“We’re also expanding our daycare, so it has room for more students,” Sellers says. “Everything we do is to accommodate staff, student and physician growth.  

Lastly, Cape Fear Valley Health is adding new helipads on the roof of its main building—one sized for an air ambulance helicopter and the other sized for Blackhawk helicopters, which are much heavier and noisier.  

“The ICU is directly under the helipads, so mitigating the noise will be crucial if a Blackhawk from Fort Liberty lands on that pad,” Sellers notes. 

Collaboration and community  

Fort Liberty does not provide maternity services, so pregnant women from the base often turn to CFVMC for delivery, highlighting the regional significance of the healthcare system. The collaboration extends beyond maternity services, Sellers says.  

“Our system hosts medical residents from Fort Liberty who undergo training alongside doctors and emergency room staff at our facility,” he says.  

These residency programs are crucial to meeting staffing needs because between 40 percent and 50 percent of residents tend to stay in their area for full-time employment. This is a significant advantage for the health system as it provides an opportunity to attract talented healthcare professionals who are already familiar with the organization and the community it serves. 

Also, Cape Fear Valley Health is in the process of developing a new MD program for its new school of medicine, which will be operated in conjunction with Methodist University. The partnership with the school to grant medical degrees positions Cape Fear Valley Health as a significant player in medical education in North Carolina, Sellers explains.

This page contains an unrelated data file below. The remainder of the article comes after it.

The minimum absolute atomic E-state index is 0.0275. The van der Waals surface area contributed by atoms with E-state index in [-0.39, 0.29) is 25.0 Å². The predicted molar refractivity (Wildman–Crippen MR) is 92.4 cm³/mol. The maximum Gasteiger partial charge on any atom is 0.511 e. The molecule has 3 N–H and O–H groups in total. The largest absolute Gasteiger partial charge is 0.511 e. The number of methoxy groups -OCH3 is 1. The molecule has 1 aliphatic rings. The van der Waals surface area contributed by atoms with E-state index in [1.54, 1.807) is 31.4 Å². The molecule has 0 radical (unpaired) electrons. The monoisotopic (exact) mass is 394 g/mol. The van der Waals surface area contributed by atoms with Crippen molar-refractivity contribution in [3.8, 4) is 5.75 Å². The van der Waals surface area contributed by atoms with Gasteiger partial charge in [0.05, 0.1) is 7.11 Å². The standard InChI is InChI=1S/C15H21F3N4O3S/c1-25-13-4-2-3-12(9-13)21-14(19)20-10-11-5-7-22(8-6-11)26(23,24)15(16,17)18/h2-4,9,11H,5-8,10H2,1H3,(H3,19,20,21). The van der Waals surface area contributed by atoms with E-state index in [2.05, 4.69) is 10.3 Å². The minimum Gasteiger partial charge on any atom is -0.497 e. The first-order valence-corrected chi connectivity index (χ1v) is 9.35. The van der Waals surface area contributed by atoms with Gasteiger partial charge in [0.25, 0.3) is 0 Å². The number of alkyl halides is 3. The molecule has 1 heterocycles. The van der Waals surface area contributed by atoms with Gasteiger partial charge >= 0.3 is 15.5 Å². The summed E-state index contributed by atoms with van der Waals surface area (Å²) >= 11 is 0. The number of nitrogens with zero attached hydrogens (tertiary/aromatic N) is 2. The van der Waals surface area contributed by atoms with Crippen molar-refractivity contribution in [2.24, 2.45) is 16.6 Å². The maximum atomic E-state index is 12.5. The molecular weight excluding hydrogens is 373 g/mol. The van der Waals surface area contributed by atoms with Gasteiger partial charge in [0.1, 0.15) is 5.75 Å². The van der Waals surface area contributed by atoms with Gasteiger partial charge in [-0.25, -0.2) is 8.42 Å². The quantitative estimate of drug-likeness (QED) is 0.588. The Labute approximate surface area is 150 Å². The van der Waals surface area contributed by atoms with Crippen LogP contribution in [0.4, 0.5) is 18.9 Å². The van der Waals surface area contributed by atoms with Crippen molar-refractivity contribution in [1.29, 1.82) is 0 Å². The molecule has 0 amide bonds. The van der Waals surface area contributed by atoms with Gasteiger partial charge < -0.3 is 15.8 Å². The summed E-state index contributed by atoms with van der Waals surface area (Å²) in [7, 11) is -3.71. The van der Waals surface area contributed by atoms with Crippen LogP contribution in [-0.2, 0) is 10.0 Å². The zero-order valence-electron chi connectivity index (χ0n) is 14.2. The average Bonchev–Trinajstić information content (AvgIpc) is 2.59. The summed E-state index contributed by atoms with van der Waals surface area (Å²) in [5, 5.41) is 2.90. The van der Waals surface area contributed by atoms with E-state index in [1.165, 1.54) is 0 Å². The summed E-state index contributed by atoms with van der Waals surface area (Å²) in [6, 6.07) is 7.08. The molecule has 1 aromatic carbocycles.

The Methodist University Cape Fear Valley Health School of Medicine’s first class of students should begin studying in June 2026. There will be about 120 new medical students in each class, and it will be the sixth medical school in North Carolina when it opens.  

Additionally, Cape Fear Valley Health continues to partner with nearby Campbell University, and the organization’s new cancer center in Harnett County will benefit from this partnership, too, Sellers says.  

Carolina on his mind 

Sellers grew up in the South and has always felt a deep connection to the Carolinas. Growing up, he wanted to be an astronaut, fighter pilot or architect.  

He studied architecture in college and earned a master’s degree in the field from Clemson University. When he graduated in 1980, healthcare was the only industry with a big need for architects.  

“I have a master’s degree in architecture in healthcare facility planning and design,” Sellers recalls. “And the idea of helping people and making a difference always appealed to me.” 

After many years as a healthcare architect for several firms, Sellers spent 17. Years as a director of facility planning of Carolinas Healthcare System. He joined Cape Fear Valley Health in July 2016 and hasn’t looked back. 

He says he came to the organization because of its growth potential, and because of his experience, he hit the ground running when he arrived in Fayetteville. So far, he’s enjoyed building relationships, meeting people and seeing his work’s impact on patients and the community.  

“Our team and our work directly affect the patients when you work in a health care system like Cape Fear I see things we’ve done to improve patient care delivery and our local communities,” Sellers says. “It is a more meaningful experience.”